Book/Lyrics/Music: Eric Idle
Music: John Du Prez
Director: Daniel Buckroyd
Reviewer: Dan English
Cans of Spam at the ready as the hapless King Arthur and his clan of Knights hilariously hunt for the Holy Grail in this excellent touring production of Monty Python’s Spamalot.
Touted as the ‘lovingly’ put together musical that rips off Monty Python and the Holy Grail, and penned by Python Eric Idle along with composer John Du Prez, the quest for the Holy Grail sees King Arthur (Bob Harms) and his Knights head to Camelot. Thwarted by flying cows and flailing baguettes, it’s a two-hour romp which captures the zany Python humour at its best.
Harms’ portrayal of Arthur is wickedly sharp, with his comic timing perfectly executing the rapid humour of Idle’s script. Skipping across a stage pretending to be horseback with coconuts for accompaniment should not be funny for two hours, yet Harms’ joyous leaps across the stage cannot fail to raise a smile. In addition, its Harms’ wonderful chemistry with on-stage partner Rhys Owen, who plays Arthur’s unappreciated servant Patsy, that produces natural comedic moments in both halves of the musical, culminating in the brilliant, and for Arthur, self-indulgent ‘I’m All Alone’ number.
In a show full of silly songs, you’d be forgiven if you forgot the moments of genuine outstanding musical theatre, which come from Sarah Harlington as the Lady of the Lake. Harlington performs this role well, particularly when switching notes for comedic effect during standout numbers in the first half. The running gag is that her role diminishes as the production moves forward, but this still provides Harlington with chances to demonstrate the sheer power of her voice.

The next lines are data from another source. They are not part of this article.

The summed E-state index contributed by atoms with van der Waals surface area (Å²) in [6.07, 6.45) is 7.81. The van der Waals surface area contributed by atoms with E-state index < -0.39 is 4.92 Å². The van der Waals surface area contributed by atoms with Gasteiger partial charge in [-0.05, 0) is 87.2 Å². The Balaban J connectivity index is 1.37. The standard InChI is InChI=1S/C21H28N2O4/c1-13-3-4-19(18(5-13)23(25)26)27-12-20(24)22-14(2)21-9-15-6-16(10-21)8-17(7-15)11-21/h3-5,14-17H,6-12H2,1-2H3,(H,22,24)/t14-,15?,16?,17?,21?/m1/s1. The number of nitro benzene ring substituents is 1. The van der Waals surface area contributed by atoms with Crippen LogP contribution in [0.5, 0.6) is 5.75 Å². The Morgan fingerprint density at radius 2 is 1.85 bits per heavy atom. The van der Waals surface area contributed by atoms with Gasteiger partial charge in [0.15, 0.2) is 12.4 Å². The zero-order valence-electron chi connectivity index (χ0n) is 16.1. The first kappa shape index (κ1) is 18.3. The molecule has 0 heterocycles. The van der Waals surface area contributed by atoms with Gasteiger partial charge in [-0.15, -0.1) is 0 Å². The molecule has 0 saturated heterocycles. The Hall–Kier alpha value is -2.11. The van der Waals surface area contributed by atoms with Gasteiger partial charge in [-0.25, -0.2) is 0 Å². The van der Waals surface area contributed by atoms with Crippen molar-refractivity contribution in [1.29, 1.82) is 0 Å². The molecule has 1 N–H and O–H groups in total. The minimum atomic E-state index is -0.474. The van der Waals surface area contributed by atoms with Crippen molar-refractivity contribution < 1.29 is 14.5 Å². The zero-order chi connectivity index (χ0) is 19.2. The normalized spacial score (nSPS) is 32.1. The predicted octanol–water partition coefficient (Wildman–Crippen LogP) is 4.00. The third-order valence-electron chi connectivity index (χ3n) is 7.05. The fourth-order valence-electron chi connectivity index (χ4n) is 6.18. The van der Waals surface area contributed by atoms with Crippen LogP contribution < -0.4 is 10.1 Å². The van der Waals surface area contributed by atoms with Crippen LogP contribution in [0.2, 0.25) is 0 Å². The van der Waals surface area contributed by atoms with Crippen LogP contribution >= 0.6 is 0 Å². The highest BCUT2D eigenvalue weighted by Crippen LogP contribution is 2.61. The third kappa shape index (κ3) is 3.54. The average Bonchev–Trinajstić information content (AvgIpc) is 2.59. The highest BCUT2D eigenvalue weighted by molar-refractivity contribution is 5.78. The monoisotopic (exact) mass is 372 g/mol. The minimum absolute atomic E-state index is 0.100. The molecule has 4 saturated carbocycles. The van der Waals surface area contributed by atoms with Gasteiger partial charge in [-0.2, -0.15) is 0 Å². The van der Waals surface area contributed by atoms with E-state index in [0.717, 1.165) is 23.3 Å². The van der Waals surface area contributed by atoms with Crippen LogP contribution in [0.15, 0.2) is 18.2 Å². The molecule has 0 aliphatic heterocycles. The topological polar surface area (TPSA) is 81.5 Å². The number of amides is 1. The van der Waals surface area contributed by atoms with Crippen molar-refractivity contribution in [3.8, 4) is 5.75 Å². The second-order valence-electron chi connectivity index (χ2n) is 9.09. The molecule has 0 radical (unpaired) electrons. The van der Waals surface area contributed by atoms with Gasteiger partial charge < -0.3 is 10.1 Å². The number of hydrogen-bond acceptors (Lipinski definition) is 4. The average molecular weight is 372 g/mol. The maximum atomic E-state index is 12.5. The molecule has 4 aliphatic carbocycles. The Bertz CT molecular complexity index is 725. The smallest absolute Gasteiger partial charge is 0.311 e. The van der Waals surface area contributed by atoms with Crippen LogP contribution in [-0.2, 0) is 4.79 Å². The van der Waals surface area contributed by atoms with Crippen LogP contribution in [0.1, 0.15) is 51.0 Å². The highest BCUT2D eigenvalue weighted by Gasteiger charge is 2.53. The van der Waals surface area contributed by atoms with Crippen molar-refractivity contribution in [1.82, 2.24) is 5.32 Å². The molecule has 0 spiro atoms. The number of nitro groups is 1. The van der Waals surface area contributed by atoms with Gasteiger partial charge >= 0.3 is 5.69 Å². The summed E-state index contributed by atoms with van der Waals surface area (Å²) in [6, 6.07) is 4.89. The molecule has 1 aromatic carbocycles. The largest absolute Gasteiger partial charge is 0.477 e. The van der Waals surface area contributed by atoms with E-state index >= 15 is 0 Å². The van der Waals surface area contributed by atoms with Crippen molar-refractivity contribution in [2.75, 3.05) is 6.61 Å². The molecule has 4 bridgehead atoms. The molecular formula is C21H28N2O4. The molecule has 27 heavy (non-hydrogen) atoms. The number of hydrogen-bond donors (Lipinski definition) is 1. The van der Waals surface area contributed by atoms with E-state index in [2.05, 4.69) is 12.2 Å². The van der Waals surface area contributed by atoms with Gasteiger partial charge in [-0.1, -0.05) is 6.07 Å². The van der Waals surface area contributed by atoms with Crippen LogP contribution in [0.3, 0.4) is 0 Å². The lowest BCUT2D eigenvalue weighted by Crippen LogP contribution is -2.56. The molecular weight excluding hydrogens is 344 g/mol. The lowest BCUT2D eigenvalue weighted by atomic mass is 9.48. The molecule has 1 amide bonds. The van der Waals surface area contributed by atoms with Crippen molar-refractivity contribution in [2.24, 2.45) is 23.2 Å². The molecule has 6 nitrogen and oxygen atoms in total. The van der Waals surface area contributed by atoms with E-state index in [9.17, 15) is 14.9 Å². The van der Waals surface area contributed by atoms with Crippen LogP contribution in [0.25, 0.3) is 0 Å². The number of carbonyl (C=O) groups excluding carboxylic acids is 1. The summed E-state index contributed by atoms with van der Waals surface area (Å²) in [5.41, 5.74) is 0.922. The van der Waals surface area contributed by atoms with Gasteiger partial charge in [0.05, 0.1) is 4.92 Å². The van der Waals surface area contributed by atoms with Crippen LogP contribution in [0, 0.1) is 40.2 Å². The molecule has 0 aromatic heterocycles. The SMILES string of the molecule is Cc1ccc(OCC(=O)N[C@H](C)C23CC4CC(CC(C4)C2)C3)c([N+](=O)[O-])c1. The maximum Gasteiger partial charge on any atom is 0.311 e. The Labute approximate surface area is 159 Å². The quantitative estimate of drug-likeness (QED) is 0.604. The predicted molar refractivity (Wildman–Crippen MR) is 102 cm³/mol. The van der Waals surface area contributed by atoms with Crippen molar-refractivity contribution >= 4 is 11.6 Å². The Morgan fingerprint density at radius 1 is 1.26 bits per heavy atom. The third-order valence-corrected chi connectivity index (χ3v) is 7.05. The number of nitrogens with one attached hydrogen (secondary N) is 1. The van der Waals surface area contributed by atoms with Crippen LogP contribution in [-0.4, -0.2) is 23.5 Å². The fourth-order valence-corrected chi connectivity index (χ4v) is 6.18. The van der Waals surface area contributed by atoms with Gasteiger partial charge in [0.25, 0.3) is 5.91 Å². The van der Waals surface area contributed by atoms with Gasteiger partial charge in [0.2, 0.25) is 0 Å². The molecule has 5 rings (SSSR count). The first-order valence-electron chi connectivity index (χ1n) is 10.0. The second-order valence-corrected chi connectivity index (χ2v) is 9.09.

An undoubtable highlight of this production is the scene-stealing performance of Johnathan Tweedie, who switches with ease from Sir Lancelot, to the Frenchman, to Tim the Enchanter – with his delivery and comic timing shining through superbly. In addition, his interaction with the lovable and gloriously flamboyant Prince Herbert (Matthew Pennington) is a treat. In fact, the multi-rolling performance by Tweedie often coincides with the production’s most enjoyable moments, as his role becomes more cameo-based to squeeze in some of the more iconic Python moments, to the delight of the huge crowds of fans this show continues to draw.
Spamalot is boosted enormously by its talented and versatile cast, (the Knights – Norton James, Stephen Arden and Marc Akinfolarin all excellent) with slick and swift scene changes adding to the frenzied chaos of the comedy. All have chances to shine thanks to Ashley Nottingham’s vibrant and eye-catching choreography, which only enhances the play’s consistent humour.
There’s a homely and comfortable quality to the piece which quickly sweeps you away and leaves you looking on the bright side of life. This is the perfect Spamalot production, fully deserving of its plaudits and undoubtedly on its way to pleasing theatres across the country on its tour. Pull open the can of Spam, tuck in and laugh away.
Runs until 28 April 2018 | Image: Contributed